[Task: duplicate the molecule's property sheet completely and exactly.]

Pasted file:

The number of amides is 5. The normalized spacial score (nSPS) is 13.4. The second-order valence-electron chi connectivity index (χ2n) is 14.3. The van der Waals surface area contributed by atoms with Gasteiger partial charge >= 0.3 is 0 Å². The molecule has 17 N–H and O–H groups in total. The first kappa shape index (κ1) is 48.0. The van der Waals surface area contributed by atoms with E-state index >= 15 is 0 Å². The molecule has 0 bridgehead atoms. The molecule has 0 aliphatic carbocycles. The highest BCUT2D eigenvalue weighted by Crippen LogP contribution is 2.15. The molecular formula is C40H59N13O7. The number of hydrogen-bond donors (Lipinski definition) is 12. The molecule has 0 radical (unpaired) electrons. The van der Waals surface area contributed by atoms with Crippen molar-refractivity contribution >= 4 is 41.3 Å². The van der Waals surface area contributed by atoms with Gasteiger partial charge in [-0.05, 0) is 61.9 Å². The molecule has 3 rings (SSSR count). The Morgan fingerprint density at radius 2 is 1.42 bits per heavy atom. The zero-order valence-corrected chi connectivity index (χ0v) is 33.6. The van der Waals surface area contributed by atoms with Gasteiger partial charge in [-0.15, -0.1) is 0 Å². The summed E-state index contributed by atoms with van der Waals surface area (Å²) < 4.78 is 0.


The number of amides is 5. The normalized spacial score (nSPS) is 13.4. The second-order valence-electron chi connectivity index (χ2n) is 14.3. The van der Waals surface area contributed by atoms with Gasteiger partial charge >= 0.3 is 0 Å². The molecule has 17 N–H and O–H groups in total. The first kappa shape index (κ1) is 48.0. The van der Waals surface area contributed by atoms with E-state index >= 15 is 0 Å². The molecule has 0 bridgehead atoms. The molecule has 0 aliphatic carbocycles. The highest BCUT2D eigenvalue weighted by Crippen LogP contribution is 2.15. The molecular formula is C40H59N13O7. The number of hydrogen-bond donors (Lipinski definition) is 12. The molecule has 0 radical (unpaired) electrons. The van der Waals surface area contributed by atoms with Crippen molar-refractivity contribution >= 4 is 41.3 Å². The van der Waals surface area contributed by atoms with Gasteiger partial charge in [-0.05, 0) is 61.9 Å². The molecule has 3 rings (SSSR count). The Morgan fingerprint density at radius 2 is 1.42 bits per heavy atom. The zero-order valence-corrected chi connectivity index (χ0v) is 33.6. The van der Waals surface area contributed by atoms with Gasteiger partial charge in [-0.15, -0.1) is 0 Å². The summed E-state index contributed by atoms with van der Waals surface area (Å²) < 4.78 is 0.